It is now generally accepted that the distress in the automobile, textile and diamond industry, thaw in the information technology sector and the declining manufacturing sector characterize the slowdown prevailing for some time now. Consumption, which has been the main life-blood and the driving force of the Indian economy, has remarkably slowed down in the recent months in the absence of credit supply to the SMEs particularly in the informal sector and already suffering rural economy. Non-Banking financial companies NBFC, which used to be the prime lender to the informal sector, has been going through a liquidity crisis. There is a cash crunch. It is affecting the farm and wholesale sectors. Job losses and high unemployment have also led to a fall in demand.
Even the country’s rich are affected, according to Hurun India Rich List 2019 and their cumulative wealth dropped by Rs 3,72,800 crore. The list indicates tough competition among the rich and also that their industries have been hit by the economic slowdown. Further, the Big Corporates are drowning in debt that they accumulated during the Boom Years of the first decade of the 21st century. There is also a global economic slowdown that is happening and given the fact that India is a net commodity exporter, there has been a decline in the value of exports. In short, the meltdown is all-encompassing.
Govt’s attempts to encourage more retail credit flows and energize aggregate demand by injecting $ 10 billion into banks as well as the promised quick disbursal of tax refunds and vendor payments to the private sector, should help improve the economic sentiments.
The cut in corporate tax rates from 35 per cent to 25 per cent is welcome but, in fact, with depreciation and other adjustments, the corporates for the last over two decades have not been paying more than 22.5 per cent income tax. The supposed relief of Rs 1.45 lakh crore could, therefore, turn out to be much less. Yet, there will be considerable additional cash inflow to the producers/suppliers increasing their return on investment which may enable some price cut. But it would not add much to the consumer demand which would have happened if the cut was instead on individual income tax. In any case, the corporate tax cut will facilitate better business confidence and trust in govt. and also the significant inflow of foreign and domestic capital.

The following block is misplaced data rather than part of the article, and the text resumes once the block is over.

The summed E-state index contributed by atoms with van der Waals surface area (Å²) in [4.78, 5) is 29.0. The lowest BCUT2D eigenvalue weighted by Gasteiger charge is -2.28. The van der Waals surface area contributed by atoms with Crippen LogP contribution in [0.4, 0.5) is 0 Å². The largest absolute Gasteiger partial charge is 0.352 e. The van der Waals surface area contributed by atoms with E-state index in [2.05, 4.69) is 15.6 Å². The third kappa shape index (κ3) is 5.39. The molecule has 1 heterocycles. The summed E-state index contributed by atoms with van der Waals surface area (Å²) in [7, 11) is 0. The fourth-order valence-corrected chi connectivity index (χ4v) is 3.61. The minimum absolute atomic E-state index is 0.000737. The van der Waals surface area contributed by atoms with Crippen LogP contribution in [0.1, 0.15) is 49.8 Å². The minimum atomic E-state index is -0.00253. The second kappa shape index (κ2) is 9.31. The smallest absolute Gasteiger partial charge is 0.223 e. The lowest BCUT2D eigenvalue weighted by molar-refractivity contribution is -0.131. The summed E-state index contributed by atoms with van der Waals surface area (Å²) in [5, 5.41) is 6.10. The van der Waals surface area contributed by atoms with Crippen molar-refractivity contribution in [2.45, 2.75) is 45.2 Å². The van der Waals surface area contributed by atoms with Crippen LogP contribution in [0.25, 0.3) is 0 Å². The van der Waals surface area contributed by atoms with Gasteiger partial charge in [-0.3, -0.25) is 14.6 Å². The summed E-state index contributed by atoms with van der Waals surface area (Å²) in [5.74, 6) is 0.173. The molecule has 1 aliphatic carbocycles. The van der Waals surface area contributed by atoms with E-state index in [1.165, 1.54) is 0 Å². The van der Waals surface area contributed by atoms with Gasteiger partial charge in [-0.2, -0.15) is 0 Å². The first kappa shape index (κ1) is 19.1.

The RBI announced rate cuts lowering cost of credit and also a relaxation in risk weights for all consumer loans, except for credit card receivables. A reduction in risk weights means the banks will have to set aside lesser funds to provide for these loans, thus ensuring better credit flow to these sectors at lower rates. The risk weight for this segment was higher than what was mandated by Basel norms and was actually brought in a few years ago when this segment saw excessive lending.
The govt. has initiated measures like the withdrawal of the bad taxes on capital gains and start-up funding. These and its attempts to encourage more retail credit flows and energize aggregate demand by injecting $ 10 billion into banks as well as the promised quick disbursal of tax refunds and vendor payments to the private sector, should help improve the economic sentiments.
The recovery is possible through increasing govt. spending urgently in all the affected sectors, in expediting infrastructure projects and in encouraging investment in export-oriented, value-added products particularly by foreign investors with access to export market so that both domestic and export demand get stimulated and investment too, goes up thereby expanding the economic activity in the economy.
1. The views expressed here are those of the author and do not necessarily represent or reflect the views of PGurus.